• Danya Reich
  • Corinna Eleni Psomadakis
  • Bobby Buka


A young, physically active male presented to Primary Care with scattered pruritic papules and pustules on his upper and lower extremities, and on his torso. The lesions were diagnosed as folliculitis, a common bacterial infection of the pilosebaceous unit. Folliculitis has several infective and non-infective causes, the most common of which is Staphylococcus aureus bacterial folliculitis. Treatment of folliculitis depends on its cause, severity, and history of recurrence. A culture swab should be taken in order to identify the pathogen, and empirical treatment may be initiated until the results are available. Common bacterial folliculitis may be treated with topical antibiotics, and oral antibiotics may be added for more severe or unresponsive cases. Prophylactic treatment with antibacterial body wash may be useful for individuals who have a history of recurrence.


Folliculitis Bacterial folliculitis Pilosebaceous unit Hair follicle Staphylococcus aureas Pseudomonas aeruginosa Hot tub folliculitis Topical antibiotic Oral antibiotic Mupirocin 


  1. 1.
    Laureano AC, Schwartz RA, Cohen PJ. Facial bacterial infections: folliculitis. Clin Dermatol. 2014;32(6):711–4.CrossRefPubMedGoogle Scholar
  2. 2.
    Kelly EW, Magilner D. Chapter 147. Soft tissue infections. In: Tintinalli JE, Stapczynski J, Ma O, Cline DM, Cydulka RK, Meckler GD, editors. Tintinalli’s emergency medicine: a comprehensive study guide. 7th ed. New York: McGraw-Hill; 2011. Available from: Accessed 24 Feb 2015.Google Scholar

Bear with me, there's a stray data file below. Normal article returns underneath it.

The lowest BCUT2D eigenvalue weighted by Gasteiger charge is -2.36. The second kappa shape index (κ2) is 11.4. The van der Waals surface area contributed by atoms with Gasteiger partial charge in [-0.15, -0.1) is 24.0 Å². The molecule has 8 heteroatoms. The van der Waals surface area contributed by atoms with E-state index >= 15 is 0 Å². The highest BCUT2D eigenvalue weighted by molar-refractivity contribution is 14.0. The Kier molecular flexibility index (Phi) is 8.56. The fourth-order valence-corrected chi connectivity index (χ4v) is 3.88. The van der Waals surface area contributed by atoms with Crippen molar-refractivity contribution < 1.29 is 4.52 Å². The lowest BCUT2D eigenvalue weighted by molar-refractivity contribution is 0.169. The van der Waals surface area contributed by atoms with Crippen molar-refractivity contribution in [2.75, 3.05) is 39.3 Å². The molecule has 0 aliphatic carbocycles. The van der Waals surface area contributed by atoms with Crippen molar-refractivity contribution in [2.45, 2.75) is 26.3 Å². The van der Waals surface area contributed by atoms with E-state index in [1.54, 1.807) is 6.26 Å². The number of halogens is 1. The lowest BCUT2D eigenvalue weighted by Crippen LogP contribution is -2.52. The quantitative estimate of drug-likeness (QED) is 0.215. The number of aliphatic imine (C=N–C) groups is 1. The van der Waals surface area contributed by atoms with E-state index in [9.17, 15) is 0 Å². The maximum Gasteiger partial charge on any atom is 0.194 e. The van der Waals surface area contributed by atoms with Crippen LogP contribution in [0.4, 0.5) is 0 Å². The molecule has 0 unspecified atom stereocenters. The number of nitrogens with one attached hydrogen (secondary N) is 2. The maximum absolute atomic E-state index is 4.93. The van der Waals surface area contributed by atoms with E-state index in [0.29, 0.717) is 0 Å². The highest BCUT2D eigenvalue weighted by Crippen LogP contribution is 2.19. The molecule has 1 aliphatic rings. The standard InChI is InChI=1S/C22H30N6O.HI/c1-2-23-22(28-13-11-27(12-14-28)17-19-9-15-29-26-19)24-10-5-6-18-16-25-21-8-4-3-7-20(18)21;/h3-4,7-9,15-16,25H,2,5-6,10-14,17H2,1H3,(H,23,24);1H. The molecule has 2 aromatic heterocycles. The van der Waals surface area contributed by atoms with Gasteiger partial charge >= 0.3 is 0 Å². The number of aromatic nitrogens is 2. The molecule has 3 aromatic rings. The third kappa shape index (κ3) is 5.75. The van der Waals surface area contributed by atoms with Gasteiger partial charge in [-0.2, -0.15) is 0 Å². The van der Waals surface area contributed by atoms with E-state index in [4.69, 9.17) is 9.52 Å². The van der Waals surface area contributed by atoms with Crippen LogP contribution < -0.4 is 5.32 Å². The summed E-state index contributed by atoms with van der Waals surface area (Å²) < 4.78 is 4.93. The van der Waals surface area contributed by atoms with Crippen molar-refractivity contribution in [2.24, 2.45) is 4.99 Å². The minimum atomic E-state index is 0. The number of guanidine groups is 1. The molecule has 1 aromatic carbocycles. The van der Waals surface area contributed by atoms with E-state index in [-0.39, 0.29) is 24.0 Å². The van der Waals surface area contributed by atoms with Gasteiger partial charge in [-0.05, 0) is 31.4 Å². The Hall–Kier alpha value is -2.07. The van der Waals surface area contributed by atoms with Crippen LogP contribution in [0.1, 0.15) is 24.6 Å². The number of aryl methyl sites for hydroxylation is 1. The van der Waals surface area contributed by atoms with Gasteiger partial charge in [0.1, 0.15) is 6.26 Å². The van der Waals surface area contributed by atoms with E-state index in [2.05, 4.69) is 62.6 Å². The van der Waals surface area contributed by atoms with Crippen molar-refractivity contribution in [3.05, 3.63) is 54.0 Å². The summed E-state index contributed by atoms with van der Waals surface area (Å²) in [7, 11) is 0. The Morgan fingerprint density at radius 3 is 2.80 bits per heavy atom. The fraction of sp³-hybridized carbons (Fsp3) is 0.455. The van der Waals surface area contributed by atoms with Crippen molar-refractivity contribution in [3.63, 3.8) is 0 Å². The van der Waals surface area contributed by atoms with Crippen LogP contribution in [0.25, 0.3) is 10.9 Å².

3. 3.
    Luelmo-Aguilar J, Santandreu MS. Folliculitis: recognition and management. Am J Clin Dermatol. 2004;5(5):301–10.CrossRefPubMedGoogle Scholar
  4. 4.
    Durdu M, Ilkit M. First step in the differential diagnosis of folliculitis: cytology. Crit Rev Microbiol. 2013;39(1):9–25.CrossRefPubMedGoogle Scholar
  5. 5.
    Berger TG. Dermatologic disorders. In: Papadakis MA, McPhee SJ, Rabow MW, editors. Current medical diagnosis & treatment 2015. New York: McGraw-Hill; 2014. Available from: Accessed 24 Feb 2015.Google Scholar
  6. 6.
    Liu C, Bayer A, Cosgrove SE, Daum RS, Fridkin SK, Gorwitz RJ, Kaplan SL, Karchmer AW, Levine DP, Murray BE, J Rybak M, Talan DA, Chambers HF, Infectious Diseases Society of America. Clinical practice guidelines by the infectious diseases society of America for the treatment of methicillin-resistant Staphylococcus aureus infections in adults and children. Clin Infect Dis. 2011;52(3):e18–55.CrossRefPubMedGoogle Scholar

Copyright information

© Springer International Publishing Switzerland 2017

Open Access This chapter is distributed under the terms of the Creative Commons Attribution Noncommercial License, which permits any noncommercial use, distribution, and reproduction in any medium, provided the original author(s) and source are credited.

Authors and Affiliations

  • Danya Reich
    • 1
  • Corinna Eleni Psomadakis
    • 2
  • Bobby Buka
    • 3
  1. 1.Department of Family MedicineMount Sinai School of Medicine Attending Mount Sinai Doctors/Beth Israel Medical Group-WilliamsburgBrooklynUSA
  2. 2.School of Medicine Imperial College LondonLondonUK
  3. 3.Department of DermatologyMount Sinai School of MedicineNew YorkUSA

Personalised recommendations